Switching home loans? Hidden costs of refinancing
There are costs that come with switching your home loan. Calculate your switching costs and work out how to save money along the way.
For most borrowers, the savings that come from switching home loans far outweigh the costs that come with discharging one loan and setting up a new one.
But that's not always the case. Borrowers on fixed rate loans, or who have little equity built up in the property, risk paying hefty penalties for refinancing. The smart refinancer calculates their switching costs before making the move to a new loan.
5 common costs of switching home loans
- Mortgage discharge fees. Some lenders charge a fee when you exit a loan for any reason. It's usually a few hundred dollars. Check your loan contract or ask your lender.
- Mortgage registration fees. State and territory governments charge a fee to register a new mortgage. It's usually $100 or slightly more.
- New application fee. Your new lender may charge you an application fee or settlement fee. Some lenders charge between $400 and $600 for this. Some lenders don't charge you a cent.
- Break costs on fixed rate loans. When you break a fixed-term loan, your lender charges a complicated fee. This fixed rate break cost is determined by the length of your fixed period, your loan amount and current market rates. Ask your current lender for a break cost estimate before refinancing.
- Lenders mortgage insurance (LMI). If you bought a house with a deposit below 20%, your original lender would have charged you lenders mortgage insurance. If you refinance, your new lender could charge you for LMI again if your outstanding loan debt is still more than 80% of the property's value (meaning your deposit, or now equity, is still under 20%). LMI can cost thousands or even tens of thousands of dollars.
How to estimate your refinancing costs
To give you a clearer example of the costs above, we've broken down an example estimate of the fees you may face when refinancing your mortgage. Note that these fees can vary from one lender to another.
|Mortgage deregistration fee||$120 (varies according to state)|
|Mortgage registration fees||$120 (varies according to state)|
|Bank valuation fee||$220|
|Title search fee||$30|
|Preparation of mortgage documents||$100|
|Total refinancing costs:||$1,325|
How do I minimise my switching costs?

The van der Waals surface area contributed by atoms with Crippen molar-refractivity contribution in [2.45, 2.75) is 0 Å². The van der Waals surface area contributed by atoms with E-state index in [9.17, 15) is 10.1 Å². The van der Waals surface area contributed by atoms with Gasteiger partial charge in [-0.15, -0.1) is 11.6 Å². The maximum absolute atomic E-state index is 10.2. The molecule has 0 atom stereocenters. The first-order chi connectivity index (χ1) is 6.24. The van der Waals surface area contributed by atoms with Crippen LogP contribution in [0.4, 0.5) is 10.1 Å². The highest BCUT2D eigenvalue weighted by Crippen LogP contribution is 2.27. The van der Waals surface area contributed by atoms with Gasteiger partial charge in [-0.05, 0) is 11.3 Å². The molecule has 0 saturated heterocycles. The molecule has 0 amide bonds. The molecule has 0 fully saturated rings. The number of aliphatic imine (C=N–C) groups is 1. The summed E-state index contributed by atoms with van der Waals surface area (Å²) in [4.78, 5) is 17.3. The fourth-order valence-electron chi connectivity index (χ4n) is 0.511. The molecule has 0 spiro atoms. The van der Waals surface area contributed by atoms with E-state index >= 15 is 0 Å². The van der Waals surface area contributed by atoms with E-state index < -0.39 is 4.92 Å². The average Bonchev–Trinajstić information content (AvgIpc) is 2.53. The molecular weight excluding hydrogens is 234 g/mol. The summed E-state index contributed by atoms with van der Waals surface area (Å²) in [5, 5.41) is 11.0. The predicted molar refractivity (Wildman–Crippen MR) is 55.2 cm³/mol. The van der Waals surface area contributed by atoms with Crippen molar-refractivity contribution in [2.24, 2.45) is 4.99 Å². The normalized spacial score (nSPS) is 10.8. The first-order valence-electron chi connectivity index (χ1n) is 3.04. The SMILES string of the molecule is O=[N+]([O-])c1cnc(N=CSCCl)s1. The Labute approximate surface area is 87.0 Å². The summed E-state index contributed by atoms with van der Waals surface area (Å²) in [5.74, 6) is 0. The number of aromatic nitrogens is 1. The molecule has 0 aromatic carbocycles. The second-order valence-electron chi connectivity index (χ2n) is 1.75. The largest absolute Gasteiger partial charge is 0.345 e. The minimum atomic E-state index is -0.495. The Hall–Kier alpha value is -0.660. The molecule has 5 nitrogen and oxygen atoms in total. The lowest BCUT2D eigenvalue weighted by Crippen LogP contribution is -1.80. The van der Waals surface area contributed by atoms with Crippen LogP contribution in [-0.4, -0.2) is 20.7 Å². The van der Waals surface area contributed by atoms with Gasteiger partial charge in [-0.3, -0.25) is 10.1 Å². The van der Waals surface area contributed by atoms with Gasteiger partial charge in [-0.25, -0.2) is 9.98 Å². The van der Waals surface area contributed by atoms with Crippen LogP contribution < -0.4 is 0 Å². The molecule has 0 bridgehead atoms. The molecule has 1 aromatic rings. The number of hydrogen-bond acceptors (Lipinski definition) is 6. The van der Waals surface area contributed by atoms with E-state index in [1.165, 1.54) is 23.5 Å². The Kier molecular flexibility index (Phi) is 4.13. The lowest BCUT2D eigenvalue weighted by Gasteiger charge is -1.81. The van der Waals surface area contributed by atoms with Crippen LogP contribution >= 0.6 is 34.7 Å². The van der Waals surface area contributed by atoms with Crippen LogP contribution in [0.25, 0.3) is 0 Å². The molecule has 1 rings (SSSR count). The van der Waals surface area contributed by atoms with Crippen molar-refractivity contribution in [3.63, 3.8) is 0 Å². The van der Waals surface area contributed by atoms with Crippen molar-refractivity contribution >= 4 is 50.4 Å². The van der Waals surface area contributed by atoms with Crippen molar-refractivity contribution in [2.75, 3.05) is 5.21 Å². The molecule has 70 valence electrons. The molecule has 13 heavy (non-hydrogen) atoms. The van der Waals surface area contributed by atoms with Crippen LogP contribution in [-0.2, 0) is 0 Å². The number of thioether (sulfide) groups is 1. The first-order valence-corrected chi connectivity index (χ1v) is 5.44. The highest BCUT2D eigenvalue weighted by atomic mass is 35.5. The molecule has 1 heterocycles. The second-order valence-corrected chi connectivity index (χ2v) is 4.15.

Why pay more to refinance than you need to? There are some easy ways to make switching cheaper.
Look for a new lender with low fees
A low interest rate is always the most important feature of a mortgage. But finding a loan with low fees is a good idea too. Many lenders now offer loans with no upfront fees at all.
Don't refinance until you have 20% equity
It's probably not worth refinancing if you have to pay LMI. You're better off making loan repayments, checking the value of your property (hopefully it's higher than when you bought) and waiting until you own at least 20% of the property.
Then you can refinance without paying thousands in LMI premiums.
On a fixed rate? Maybe wait
Breaking a fixed rate loan can cost hundreds, or possibly thousands of dollars. If you're nearing the end of the fixed period the break cost will be smaller. Refinancing could still be a cost-effective move.
But if you have a big loan and you fixed for several years to come, your break costs could wipe out the savings that come from switching. You may have to wait it out.
A refinance cashback can cover switching costs
Many lenders now offer cashback deals to attract refinancers. Home loan cashbacks are worth between $2,000 and $4,000. This should offset most of your switching expenses.
But don't let the cashback figure cloud your judgement. The extra cash is nice, but you need to make sure the new loan is a suitable one for you.
Is it easy to switch home loans?
Refinancing your home loan sounds like a big task, but it's often easier than applying for your first ever home loan. If you've been making repayments, you've demonstrated to potential lenders that you're a responsible borrower.
Refinancing involves 7 steps (and if you're reading this guide you've already started):
- Look at the cost of your current home loan.
- Ask your current lender for a better deal.
- Check out how much it will cost to exit your current loan.
- Compare home loans.
- Look at the costs of moving to the new lender.
- Apply for your new home loan.
- Exit your old loan.
Check out our in-depth guide to every step of the refinancing process if you need more help.
How long does it take to refinance?
Not as long as you might think! Check out a video of one borrower's refinancing story.
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